I`m such the biggest fan of Leonardo da Vinci. He is a kind of immortal genious. For the ones that haven`t seen yet PLEASE watch the serie “Da Vinci Demons”. It is a must have for your personal instrutcion, believe me. Leonardo da Vinci’s The Last Supper is, undoubtedly, Milan’s best-known attraction, but tickets are hard to get hold, so, don`t forget to use your best tennis to go there.
The discreet façade of Teatro alla Scala and the world’s most famous opera house. Look out for a superb programme of popular operas throughout 2015, under new musical director Riccardo Chailly.
Milan’s original yellow and orange 1920s and 1950s tramshave varnished wooden seats and iconic fluted glass lampshades. Alternatively, book an evening ride onATMosfera, a vintage tram serving up dinner with wine.
Thanks in part to Napoleon, who dumped much of his northern Italian loot here, the Pinacoteca di Brera contains one of the most important art collections in Italy. Smaller but with works every bit as important, the Pinacoteca Ambrosianahouses The Musician, an early painting by Leonardo da Vinci, and a lock of Lucrezia Borgia’s strawberry blonde hair.
You know, Milan is the world of design. So, don`t miss this kind of details like unfinished masterpiece by Michaelangelo. Is on the Castello Sforzesco that is one of the city`s most precious artworks: Michaelangelo`s uncompleted sculpture, the Pietà Rondanini. Its rounded turrets, spacious courtyards and secret passageways would be reason enough to visit this castle.
A network of canals, partly designed by Leonardo da Vinci, once stretched right across Milan, but these days theNavigli are confined to two long waterways – the Naviglio Grande and the Naviglio Pavese. A welcome alternative to the slicker style associated with the fashion-obsessed centre, the bohemian canals are lined with pavement cafés, vintage shops and the occasional gallery. A popular antiques market is held on the Naviglio Grande on the last Sunday of every month.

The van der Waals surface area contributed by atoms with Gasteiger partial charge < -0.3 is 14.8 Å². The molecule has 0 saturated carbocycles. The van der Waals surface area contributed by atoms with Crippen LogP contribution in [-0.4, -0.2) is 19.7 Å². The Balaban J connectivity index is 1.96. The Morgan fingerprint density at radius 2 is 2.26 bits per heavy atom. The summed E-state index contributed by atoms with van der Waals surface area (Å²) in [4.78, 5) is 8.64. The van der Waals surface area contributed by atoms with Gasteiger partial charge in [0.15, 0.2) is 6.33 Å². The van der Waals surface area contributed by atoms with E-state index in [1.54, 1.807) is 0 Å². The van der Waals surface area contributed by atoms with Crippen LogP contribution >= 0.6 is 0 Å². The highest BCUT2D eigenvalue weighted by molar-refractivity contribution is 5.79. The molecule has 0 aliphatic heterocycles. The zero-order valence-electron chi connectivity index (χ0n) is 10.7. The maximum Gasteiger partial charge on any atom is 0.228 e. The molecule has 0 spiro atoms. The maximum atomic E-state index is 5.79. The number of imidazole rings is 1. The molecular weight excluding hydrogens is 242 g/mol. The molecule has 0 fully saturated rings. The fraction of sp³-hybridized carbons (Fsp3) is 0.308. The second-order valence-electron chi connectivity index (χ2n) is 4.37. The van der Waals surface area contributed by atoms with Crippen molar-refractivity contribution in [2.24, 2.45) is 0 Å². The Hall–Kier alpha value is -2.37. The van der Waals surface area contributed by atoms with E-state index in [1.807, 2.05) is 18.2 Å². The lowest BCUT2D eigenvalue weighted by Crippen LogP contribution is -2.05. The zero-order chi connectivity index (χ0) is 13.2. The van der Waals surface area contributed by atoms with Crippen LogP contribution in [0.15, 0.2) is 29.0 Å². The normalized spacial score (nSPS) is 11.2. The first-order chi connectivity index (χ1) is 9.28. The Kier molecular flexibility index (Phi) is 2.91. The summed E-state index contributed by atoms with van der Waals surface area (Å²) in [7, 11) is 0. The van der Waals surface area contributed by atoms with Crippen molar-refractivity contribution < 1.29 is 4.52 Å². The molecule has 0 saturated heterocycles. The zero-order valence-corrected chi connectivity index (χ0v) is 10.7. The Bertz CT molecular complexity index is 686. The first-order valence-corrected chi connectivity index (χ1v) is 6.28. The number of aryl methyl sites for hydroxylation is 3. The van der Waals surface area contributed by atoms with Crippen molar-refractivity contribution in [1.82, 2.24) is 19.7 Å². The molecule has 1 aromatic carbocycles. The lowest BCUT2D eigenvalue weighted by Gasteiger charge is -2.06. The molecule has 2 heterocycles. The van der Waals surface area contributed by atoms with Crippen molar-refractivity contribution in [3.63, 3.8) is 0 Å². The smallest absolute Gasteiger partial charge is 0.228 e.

With more than 350,000 visitors from 160 countries, April’s Salone del Mobile (Furniture fair) is the biggest annual event in Milan. See a preview of this fair here. But what makes the event worth coming to are the hundreds of exhibitiors like Tom Dixon, Delightfull, Castro Lighting and Boca do Lobo, cocktail evenings and parties at the Fuori Salone fringe back in town.
The San Siro Stadium is home to two of Italy’s most famous football clubs: FC Internazionale and AC Milan. You can enjoy of a football game or take a tour of the museum and stadium on a non-match day.
Walk through the door, and you might presume that the gilded apse at the end of the barrel-vaulted nave stretches back for at least two or three metres. Get up close, and you’ll see it’s a trompe-l’oeil niche, with a depth of just 97 centimetres. The great architect Bramante is said to be responsible for this amazing visual trick.
You’ll know you’re entering Luini Land when you see the crowds of youngsters crouching on doorsteps on a backstreet beside the Duomo, clutching greasy paper bags.
Posted in Contemporary, Italian, Mid Century Modern, Minimalistic, Modern, Style, Vintage Tagged with: 10 places to visit if you’re visiting Milan, Best places in Milan, Isaloni Fair, Milan, Milan Fair, Salone Milano, what to visit in Milan